How do you curse God, and do it justifiably so? What is the arc of the geometry of rage? Does it rise up into a crescendo and then subside after it has found an outlet? Or does it ebb and flow, crest and trough? How does one react to being cursed? How would God react to such a curse? As curses go, there are many instances in the Puranas of gods being cursed. Indra is perhaps in the unfortunate position of being the recipient of the most curses. Even Vishnu was cursed by Narada to be born as a human. Dharma was cursed, and was born as Vidura. The Vasus were cursed and had to be born as the sons of Ganga. But a god being cursed? Gandhari cursing Krishna is possibly one without parallel. Not only did Gandhari curse Krishna, she cursed his entire tribe, the race of the Yadavas. In it, there are several lessons to be learned.
Mahabharata, Volume 5, Gorakhpur Gita Press
Gandhari’s rage rose when she met Bhima after the war. All she could ask him in an anguished voice was, “Why did you not spare one, one who had committed the least crimes? O son! … For these blind and aged ones, why could you not have saved a single one?” [11.14] A reasonable question, one would think. Bhima could only point to the injustices meted out to the Pandavas, but that did not quell her rage.
Gandhari’s rage found an outlet, both physically and emotionally, when Yudhishthira came in front of her. Her gaze burned Yudhishthira’s nails, causing Arjuna to hide behind Vasudeva in fear. It then ebbed, and she found the equanimity to console Droupadi, who had also lost all her five sons – “O daughter! Do not grieve. Behold. I am also miserable. I think that this destruction of the worlds has been goaded by destiny. … One should not sorrow over those who have been killed in a battle.”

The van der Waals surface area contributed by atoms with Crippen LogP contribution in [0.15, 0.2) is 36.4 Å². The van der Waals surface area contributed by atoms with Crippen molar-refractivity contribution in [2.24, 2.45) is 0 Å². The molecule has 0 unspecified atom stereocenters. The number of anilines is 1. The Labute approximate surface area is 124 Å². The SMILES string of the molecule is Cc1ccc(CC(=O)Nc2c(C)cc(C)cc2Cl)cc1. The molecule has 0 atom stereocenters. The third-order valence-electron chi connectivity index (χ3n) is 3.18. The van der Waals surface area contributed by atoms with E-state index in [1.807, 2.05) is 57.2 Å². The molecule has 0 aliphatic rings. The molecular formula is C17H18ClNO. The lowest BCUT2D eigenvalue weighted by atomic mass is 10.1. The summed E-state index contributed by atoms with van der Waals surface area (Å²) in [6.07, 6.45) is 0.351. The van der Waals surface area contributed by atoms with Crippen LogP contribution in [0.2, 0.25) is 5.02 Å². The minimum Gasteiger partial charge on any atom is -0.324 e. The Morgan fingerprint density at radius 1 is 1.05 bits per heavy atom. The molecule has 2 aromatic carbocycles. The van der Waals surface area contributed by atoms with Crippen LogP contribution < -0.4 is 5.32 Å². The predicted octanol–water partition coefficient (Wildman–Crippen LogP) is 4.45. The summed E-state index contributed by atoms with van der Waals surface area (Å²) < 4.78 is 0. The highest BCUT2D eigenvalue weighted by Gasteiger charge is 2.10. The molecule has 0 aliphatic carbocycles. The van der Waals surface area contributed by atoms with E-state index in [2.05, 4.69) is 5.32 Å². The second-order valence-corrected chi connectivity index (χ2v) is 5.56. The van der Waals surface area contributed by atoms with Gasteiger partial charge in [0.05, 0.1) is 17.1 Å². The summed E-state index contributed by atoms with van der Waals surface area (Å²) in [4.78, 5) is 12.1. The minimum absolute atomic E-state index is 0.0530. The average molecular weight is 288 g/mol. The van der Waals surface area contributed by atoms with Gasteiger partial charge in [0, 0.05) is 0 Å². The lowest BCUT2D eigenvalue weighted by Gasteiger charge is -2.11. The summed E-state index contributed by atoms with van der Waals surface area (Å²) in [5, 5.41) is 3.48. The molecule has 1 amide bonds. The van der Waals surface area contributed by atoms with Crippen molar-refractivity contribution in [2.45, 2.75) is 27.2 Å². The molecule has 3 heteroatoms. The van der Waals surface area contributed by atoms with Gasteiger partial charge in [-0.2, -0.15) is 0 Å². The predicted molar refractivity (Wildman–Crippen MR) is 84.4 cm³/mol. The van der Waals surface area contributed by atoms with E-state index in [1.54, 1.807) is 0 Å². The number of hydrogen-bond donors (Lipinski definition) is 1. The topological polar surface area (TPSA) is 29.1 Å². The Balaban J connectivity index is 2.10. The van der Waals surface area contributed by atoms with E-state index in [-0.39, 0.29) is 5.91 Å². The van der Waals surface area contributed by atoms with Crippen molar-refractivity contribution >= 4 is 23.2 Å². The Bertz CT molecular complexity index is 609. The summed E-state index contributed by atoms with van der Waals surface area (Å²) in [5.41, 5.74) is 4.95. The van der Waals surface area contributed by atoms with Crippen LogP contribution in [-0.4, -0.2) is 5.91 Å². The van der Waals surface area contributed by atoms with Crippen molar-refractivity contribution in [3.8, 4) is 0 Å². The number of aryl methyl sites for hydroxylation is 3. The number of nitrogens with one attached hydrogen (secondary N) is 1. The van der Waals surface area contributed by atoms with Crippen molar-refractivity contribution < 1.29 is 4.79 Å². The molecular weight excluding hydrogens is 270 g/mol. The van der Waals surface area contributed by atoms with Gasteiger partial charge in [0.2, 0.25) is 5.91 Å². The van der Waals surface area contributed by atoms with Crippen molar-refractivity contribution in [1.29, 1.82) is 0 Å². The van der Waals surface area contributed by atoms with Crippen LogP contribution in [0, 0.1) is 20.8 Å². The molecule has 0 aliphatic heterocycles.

It seemed as if Gandhari’s anger had been calmed. But it was not so.
Gandhari, Yudhishthira, Krishna, and others from the Kuru family proceeded to the battlefield, where Gandhari came by the dead Kauravas, one by one. As they walked the battlefield, the sight was a gory one. Thousands upon thousands of warriors lay dead, with frantic women running to identify their dead husbands, hope mixing with sorrow, anticipation with dread. Gandhari saw everything with her divine sight, and her commentary is as brutal as it is moving. War is not cinematographic, with surround sound, zoom shots, and nor is it anti-septic. It is brutal, ugly, and real. Gandhari’s account of what she saw is moving.
“They were being devoured by predatory beasts there, by jackals, wild crows, crows, demons, pishachas, rakshasas and many kinds of beings that roam around in the night.” [11.16]
“Their limbs used to be smeared with the paste of sandalwood and aloe. They are now lying down in dust. Vultures, jackals and crows are tearing away their ornaments.” [11.16]
“Having lamented a lot, some have become quiet. The women no longer know what another one is lamenting. Some have lamented and shrieked for a long time.” [11.16]
“There are horrible heads without bodies and bodies without heads, a sight that arya women should not see. On seeing this, they are delighted and confused at the same time. Affixing a body to a head, they are glancing at it senselessly. Miserably, they are saying, “This is not he. He is somewhere else.”” [11.16]
She walked by, stopped, and lamented Duryodhana, Duhshasana, Vikarna, Abhimanyu, Uttara, Karna, Shalya, Sudakshina, Lakshmana (Duryodhana’s son), and others. When Gandhari saw Shalya, maternal uncle to the Pandavas, she saw that his handsome face had been pecked by wild crows, and his tongue was sticking out. Virata’s body was being torn apart by vultures, jackals and crows. [11.20]